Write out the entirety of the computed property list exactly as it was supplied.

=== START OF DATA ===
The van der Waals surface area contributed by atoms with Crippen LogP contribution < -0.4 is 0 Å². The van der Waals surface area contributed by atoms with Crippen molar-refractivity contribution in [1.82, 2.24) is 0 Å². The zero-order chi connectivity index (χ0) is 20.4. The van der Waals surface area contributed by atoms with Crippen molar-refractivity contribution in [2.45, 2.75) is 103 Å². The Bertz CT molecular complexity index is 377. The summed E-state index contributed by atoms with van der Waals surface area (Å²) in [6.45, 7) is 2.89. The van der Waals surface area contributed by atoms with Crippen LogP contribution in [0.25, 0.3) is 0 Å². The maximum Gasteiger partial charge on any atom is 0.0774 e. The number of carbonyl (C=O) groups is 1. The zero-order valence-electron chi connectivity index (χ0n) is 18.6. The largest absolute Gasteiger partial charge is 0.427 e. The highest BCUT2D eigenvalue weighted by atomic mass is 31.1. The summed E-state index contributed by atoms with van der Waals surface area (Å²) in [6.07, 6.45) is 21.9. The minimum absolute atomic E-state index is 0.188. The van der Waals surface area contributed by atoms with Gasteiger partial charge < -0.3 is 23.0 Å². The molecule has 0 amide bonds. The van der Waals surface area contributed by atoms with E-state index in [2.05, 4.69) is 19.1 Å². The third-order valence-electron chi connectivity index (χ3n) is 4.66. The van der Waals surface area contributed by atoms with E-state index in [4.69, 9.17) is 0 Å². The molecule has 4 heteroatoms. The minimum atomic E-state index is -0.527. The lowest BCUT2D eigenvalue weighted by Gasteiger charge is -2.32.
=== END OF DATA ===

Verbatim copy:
The van der Waals surface area contributed by atoms with Crippen LogP contribution < -0.4 is 0 Å². The van der Waals surface area contributed by atoms with Crippen molar-refractivity contribution in [1.82, 2.24) is 0 Å². The zero-order chi connectivity index (χ0) is 20.4. The van der Waals surface area contributed by atoms with Crippen molar-refractivity contribution in [2.45, 2.75) is 103 Å². The Bertz CT molecular complexity index is 377. The summed E-state index contributed by atoms with van der Waals surface area (Å²) in [6.45, 7) is 2.89. The van der Waals surface area contributed by atoms with Crippen LogP contribution in [0.25, 0.3) is 0 Å². The maximum Gasteiger partial charge on any atom is 0.0774 e. The number of carbonyl (C=O) groups is 1. The zero-order valence-electron chi connectivity index (χ0n) is 18.6. The largest absolute Gasteiger partial charge is 0.427 e. The highest BCUT2D eigenvalue weighted by atomic mass is 31.1. The summed E-state index contributed by atoms with van der Waals surface area (Å²) in [6.07, 6.45) is 21.9. The minimum absolute atomic E-state index is 0.188. The van der Waals surface area contributed by atoms with Gasteiger partial charge < -0.3 is 23.0 Å². The molecule has 0 amide bonds. The van der Waals surface area contributed by atoms with E-state index in [2.05, 4.69) is 19.1 Å². The third-order valence-electron chi connectivity index (χ3n) is 4.66. The van der Waals surface area contributed by atoms with E-state index in [4.69, 9.17) is 0 Å². The molecule has 4 heteroatoms. The minimum atomic E-state index is -0.527. The lowest BCUT2D eigenvalue weighted by Gasteiger charge is -2.32.